The Transport Rule seeks to achieve greater, overall reasonable progress towards improving visibility than source-specific BART. The D.C. Circuit has rejected the claim “that the Clean Air Act requires EPA to ensure that any BART-alternative improves visibility at least as much as BART at every Class I area and in all categories of days.” Utility Air Regulatory Group v. EPA, 471 F.3d 1333, 1340 (D.C.Cir.2006) (analyzing the Transport Rule's predecessor—the Clean Air Interstate Rule). Here, Minnesota chose to use the Transport Rule, which EPA determined will achieve greater overall reasonable progress than source-specific BART. “Maybe time will prove [petitioner] right on some of these fronts; maybe not. But arbitrary and capricious review does not ask who is right. It asks whether the EPA followed a defensible process in assessing who is right.” St. Mary's Cement, Inc. v. EPA, 782 F.3d 280, 286 (6th Cir.2015). EPA did not rely on factors that Congress did not intend it to consider, did not entirely fail to consider an important aspect of the problem, and did not offer an explanation that runs counter to the evidence before the agency.
EPA's approval of Minnesota's reliance on the Transport Rule was not arbitrary, capricious, an abuse of discretion, or otherwise not in accordance with law.
The conservation organizations also seek review of the reasonable-progress goals in the Minnesota Plan.
EPA approved the reasonable-progress goals in the Plan, finding Minnesota had demonstrated it was not reasonable to meet the 2064 target for the first implementation period. 77 Fed.Reg. at 34,803. Although the goals do not meet the 2064 target for natural visibility conditions, this does not mean EPA arbitrarily approved Minnesota's demonstration.
Approving the Plan, EPA explained that the “state followed the proper approach in setting its [reasonable-progress goals] through 2018” by considering the four factors in the regulations. Id. Minnesota considered “the costs of compliance, the time needed for compliance, the energy and non-air quality environmental impacts, and the remaining useful life of the facility.” Id. EPA noted that the “visibility improvement at issue here is the visibility improvement for the first implementation period, which extends until July 31, 2018.” Id. Much of the pollution affecting Voyageurs and Boundary Waters is not within Minnesota's control; “Minnesota focused on the emissions it can control.” 77 Fed.Reg. at 3,690. Minnesota's contribution to light extinction for Boundary Waters is 28% and for Voyageurs, 31%. Minnesota Pollution Control Agency, Regional Haze State Implementation Plan 84 (Dec.2009).
EPA determined that Minnesota adequately demonstrated-given the uncontrollable causes and the weighing of the four prescribed factors-that its progress goals are reasonable. 77 Fed.Reg. at 34,803. Just as in the North Dakota case, “EPA's determination on this matter is entitled to judicial deference, as it involves ‘technical matters within its area of expertise.’ “ North Dakota, 730 F.3d at 766. North Dakota there determined that a large power plant did not need additional pollution control technologies in order to achieve reasonable progress. Id. at 764. EPA disapproved this determination, “concluding that the decision not to install additional controls was unreasonable in light of the State's admission that it could not meet the uniform rate of progress to restore natural visibility ․ by 2064.” Id. at 765. On petition for review, this court concluded that EPA's disapproval was not arbitrary or capricious because EPA “demonstrated that the visibility model used by the State [in evaluating the need of additional controls at the power plant] would serve ․ to maintain current degraded conditions” Id. at 766.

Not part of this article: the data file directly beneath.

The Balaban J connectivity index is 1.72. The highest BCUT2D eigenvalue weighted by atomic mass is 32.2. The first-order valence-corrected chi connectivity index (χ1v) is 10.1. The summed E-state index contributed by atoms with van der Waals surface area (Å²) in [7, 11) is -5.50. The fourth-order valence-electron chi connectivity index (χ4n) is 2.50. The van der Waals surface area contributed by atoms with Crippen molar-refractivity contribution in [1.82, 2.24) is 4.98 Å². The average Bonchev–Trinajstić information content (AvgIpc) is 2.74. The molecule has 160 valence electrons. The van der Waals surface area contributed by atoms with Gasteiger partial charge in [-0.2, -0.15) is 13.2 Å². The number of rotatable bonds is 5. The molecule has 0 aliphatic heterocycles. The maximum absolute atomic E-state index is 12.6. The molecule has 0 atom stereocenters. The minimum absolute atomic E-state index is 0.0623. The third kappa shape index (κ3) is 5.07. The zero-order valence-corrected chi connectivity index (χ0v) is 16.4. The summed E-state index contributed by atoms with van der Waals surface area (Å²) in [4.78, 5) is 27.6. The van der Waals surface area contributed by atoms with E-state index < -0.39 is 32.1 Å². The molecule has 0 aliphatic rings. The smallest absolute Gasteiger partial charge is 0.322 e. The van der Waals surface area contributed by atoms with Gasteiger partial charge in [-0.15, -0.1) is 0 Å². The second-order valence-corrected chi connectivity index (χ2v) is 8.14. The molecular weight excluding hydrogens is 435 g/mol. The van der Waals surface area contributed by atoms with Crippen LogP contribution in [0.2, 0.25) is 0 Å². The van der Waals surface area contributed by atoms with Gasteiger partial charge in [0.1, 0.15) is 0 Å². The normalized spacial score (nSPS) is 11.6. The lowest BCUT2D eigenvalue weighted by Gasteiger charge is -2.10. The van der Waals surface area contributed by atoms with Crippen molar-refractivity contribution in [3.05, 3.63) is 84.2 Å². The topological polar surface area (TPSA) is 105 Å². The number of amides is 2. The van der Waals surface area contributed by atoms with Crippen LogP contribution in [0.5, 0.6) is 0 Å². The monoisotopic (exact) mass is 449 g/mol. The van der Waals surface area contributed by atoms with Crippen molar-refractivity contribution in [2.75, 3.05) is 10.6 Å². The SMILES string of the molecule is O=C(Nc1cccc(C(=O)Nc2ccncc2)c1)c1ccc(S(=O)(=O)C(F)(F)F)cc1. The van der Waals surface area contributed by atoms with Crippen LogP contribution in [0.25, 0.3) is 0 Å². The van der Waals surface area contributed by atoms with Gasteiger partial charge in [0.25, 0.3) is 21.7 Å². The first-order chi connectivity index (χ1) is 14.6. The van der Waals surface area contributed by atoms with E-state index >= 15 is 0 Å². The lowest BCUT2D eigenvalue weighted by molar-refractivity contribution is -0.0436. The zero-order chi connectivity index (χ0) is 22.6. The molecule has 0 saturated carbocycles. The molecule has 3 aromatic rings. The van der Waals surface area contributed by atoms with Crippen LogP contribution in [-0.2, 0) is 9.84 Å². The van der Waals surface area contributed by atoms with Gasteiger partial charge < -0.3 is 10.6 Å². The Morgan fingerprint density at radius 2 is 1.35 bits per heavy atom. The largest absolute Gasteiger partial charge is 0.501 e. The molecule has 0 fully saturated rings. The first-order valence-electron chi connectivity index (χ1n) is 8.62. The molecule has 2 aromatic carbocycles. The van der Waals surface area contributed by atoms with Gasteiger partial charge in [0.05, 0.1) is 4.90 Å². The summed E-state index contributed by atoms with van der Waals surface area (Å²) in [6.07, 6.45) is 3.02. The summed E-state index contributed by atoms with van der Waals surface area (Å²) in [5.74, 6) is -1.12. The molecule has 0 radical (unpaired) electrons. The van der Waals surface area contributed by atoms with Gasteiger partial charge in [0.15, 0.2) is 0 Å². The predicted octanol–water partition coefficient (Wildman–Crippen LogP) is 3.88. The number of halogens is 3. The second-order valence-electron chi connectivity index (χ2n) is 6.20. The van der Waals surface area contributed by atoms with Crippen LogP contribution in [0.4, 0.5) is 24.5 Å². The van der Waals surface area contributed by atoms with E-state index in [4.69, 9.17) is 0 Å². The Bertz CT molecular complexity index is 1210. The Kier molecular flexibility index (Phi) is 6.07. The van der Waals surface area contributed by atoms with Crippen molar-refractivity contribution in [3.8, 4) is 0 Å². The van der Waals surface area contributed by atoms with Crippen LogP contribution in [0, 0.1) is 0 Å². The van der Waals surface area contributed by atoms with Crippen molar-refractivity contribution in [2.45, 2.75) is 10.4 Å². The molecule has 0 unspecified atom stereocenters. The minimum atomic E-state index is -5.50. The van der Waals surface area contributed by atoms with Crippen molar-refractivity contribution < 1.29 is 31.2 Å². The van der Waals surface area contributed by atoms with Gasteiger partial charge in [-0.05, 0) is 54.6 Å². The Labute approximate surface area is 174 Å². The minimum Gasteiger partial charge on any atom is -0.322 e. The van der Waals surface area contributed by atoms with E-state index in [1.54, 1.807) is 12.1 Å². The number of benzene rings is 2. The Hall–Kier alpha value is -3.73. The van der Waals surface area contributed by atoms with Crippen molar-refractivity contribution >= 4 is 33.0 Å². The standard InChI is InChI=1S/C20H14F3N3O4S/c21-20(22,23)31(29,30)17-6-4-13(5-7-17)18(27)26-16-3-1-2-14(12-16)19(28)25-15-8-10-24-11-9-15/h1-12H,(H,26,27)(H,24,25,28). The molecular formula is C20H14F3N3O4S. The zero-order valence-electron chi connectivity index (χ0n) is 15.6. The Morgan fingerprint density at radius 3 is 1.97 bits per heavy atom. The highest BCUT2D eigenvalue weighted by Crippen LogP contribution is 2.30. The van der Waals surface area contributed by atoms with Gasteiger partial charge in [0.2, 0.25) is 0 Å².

Similar to the North Dakota case, the conservation organizations stress that EPA erred by approving reasonable-progress determinations that did not include additional controls at two large Minnesota EGUs. Unlike in North Dakota, EPA has set forth plans to address the pollution emitted from one of the two EGUs. That EGU is a source of RAVI (“reasonably attributable visibility impairment” directly from a single source or a small number of sources). See 40 C.F.R. § 51.301. “EPA intends to act on RAVI BART in a separate action” for this facility. 77 Fed.Reg. at 34,806, 34,804. In approving Minnesota's reasonable-progress goals, EPA considered that additional controls may be needed at the facility and committed to a regulatory process that will result in a plan to address those controls. For the second EGU, EPA determined that Minnesota properly relied on Transport Rule allowances in place of BART. 77 Fed.Reg. at 34,803. EPA's approval of the Plan articulates a “rational connection between the facts found and the choice made.” Motor Vehicle Mfrs. Ass'n, 463 U.S. at 43.
Because EPA acted rationally within its sphere of expertise, the conservation organizations' petition for review of the Minnesota Haze Plan's reasonable-progress goals is denied.
Petition for review is denied.
To the extent the six conservation organizations involved in this petition for review contend the Transport Rule is not better than source-specific BART with respect to Minnesota's Regional Haze State Implementation Plan, I find this case indistinguishable from the contentions advanced by the conservation groups who challenged Pennsylvania's Plan in National Parks Conservation Ass'n v. United States Environmental Protection Agency, 803 F.3d 151 (3d Cir.2015). I also believe the Third Circuit's jurisdictional analysis is correct. Thus, to the extent the conservation organizations claim source-specific BART is better than the Transport Rule as applied to Minnesota's Plan, I conclude we lack jurisdiction. In all other respects, I agree with my colleagues that the EPA acted rationally in approving Minnesota's Plan, and thus concur in the result.
1. National Parks Conservation Association, Voyageurs National Park Association, Friends of the Boundary Waters Wilderness, Sierra Club, Minnesota Center for Environmental Advocacy, and Fresh Energy.
BENTON, Circuit Judge.
BYE, Circuit Judge, concurring in the result.